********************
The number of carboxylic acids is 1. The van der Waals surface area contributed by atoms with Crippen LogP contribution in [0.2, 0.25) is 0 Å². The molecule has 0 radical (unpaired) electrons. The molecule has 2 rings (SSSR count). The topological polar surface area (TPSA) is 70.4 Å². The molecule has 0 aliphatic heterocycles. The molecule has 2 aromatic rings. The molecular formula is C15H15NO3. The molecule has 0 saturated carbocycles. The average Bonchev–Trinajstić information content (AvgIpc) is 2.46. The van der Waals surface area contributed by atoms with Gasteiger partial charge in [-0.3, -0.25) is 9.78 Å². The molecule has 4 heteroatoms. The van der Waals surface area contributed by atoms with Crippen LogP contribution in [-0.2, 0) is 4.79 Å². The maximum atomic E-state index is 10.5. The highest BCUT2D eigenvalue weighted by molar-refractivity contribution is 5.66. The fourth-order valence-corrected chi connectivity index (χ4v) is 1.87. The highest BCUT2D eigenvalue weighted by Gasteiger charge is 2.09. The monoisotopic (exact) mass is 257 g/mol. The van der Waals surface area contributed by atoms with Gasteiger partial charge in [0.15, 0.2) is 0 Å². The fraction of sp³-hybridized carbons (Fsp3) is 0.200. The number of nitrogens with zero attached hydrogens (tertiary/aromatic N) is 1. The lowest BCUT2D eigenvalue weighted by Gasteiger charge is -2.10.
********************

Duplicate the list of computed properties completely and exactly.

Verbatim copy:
The number of carboxylic acids is 1. The van der Waals surface area contributed by atoms with Crippen LogP contribution in [0.2, 0.25) is 0 Å². The molecule has 0 radical (unpaired) electrons. The molecule has 2 rings (SSSR count). The topological polar surface area (TPSA) is 70.4 Å². The molecule has 0 aliphatic heterocycles. The molecule has 2 aromatic rings. The molecular formula is C15H15NO3. The molecule has 0 saturated carbocycles. The average Bonchev–Trinajstić information content (AvgIpc) is 2.46. The van der Waals surface area contributed by atoms with Gasteiger partial charge in [-0.3, -0.25) is 9.78 Å². The molecule has 4 heteroatoms. The van der Waals surface area contributed by atoms with Crippen LogP contribution in [-0.2, 0) is 4.79 Å². The maximum atomic E-state index is 10.5. The highest BCUT2D eigenvalue weighted by molar-refractivity contribution is 5.66. The fourth-order valence-corrected chi connectivity index (χ4v) is 1.87. The highest BCUT2D eigenvalue weighted by Gasteiger charge is 2.09. The monoisotopic (exact) mass is 257 g/mol. The van der Waals surface area contributed by atoms with Gasteiger partial charge in [0.15, 0.2) is 0 Å². The fraction of sp³-hybridized carbons (Fsp3) is 0.200. The number of nitrogens with zero attached hydrogens (tertiary/aromatic N) is 1. The lowest BCUT2D eigenvalue weighted by Gasteiger charge is -2.10.